Clients Come to Your Website for Information, Not a Visual Thrill

Many lawyers are under the mistaken impression that the web is mostly a visual medium—and you can't blame them, given the increasing popularity of YouTube and such picture-oriented sites as Picasa and Pinterest. But the fact is that the Internet is, first and foremost, an informational medium: it's where people go to learn new facts, settle arguments, find out what their friends are up to, and make important decisions (such as which lawyer to hire).

Your Website's Graphics Should Supplement its Content

If you look at the average lawyer website, you'll probably see the following visual elements, some of which work and some of which don't:

  • The law firm's logo, occupying a box or banner on the top of the page (important!)
  • Pictures of the law firm's partners, either individually or posed side-by-side (also important)
  • A photograph of the firm's conference room, occupied by serious-looking attorneys discussing an important case (not so important)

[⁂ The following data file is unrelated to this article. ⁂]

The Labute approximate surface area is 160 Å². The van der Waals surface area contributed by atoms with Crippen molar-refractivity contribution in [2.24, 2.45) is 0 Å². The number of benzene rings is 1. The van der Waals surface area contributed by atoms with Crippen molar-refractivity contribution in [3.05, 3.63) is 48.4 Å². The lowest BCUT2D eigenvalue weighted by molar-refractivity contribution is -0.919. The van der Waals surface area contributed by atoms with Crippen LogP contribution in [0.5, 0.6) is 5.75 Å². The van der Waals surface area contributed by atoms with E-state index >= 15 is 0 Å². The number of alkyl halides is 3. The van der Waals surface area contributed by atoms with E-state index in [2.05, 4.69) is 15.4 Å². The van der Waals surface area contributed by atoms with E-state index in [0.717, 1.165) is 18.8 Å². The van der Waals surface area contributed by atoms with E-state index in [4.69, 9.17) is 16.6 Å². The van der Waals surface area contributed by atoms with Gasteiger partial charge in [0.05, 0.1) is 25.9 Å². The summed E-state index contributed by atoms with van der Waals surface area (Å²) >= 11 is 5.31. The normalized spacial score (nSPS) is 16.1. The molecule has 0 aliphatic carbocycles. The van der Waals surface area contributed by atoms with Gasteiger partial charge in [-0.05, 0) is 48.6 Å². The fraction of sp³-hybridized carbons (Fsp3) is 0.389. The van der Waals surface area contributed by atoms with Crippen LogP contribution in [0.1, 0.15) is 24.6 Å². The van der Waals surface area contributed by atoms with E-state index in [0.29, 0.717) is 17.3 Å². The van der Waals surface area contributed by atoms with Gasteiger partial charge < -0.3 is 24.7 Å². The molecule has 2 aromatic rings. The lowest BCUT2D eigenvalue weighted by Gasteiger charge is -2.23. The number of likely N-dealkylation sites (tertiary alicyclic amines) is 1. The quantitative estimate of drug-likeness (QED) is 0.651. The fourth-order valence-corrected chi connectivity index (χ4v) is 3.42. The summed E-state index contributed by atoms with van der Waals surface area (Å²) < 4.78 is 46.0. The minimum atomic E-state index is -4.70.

• Your websites design should be secondary to its content.A skyline view of the town or city where the firm is located (not important at all)
  • Pictures of satisfied clients (may be important, if you wish to flatter a particular client)
  • A picture, usually obtained from the public domain, of a gavel or courthouse (completely dispensable)

It goes without saying that your website should have a pleasing look, and not be taken up exclusively by long, unbroken blocks of small-type text. But you have to think of graphic elements as the “spice” that perks up the nutritious meal, which is the information you are offering to clients. A client will hire you because he likes what you have to say, not how the inside of your conference room looks!

Ben Glass
Connect with me
Ben is a nationally recognized expert in attorney marketing and the owner of Great Legal Marketing.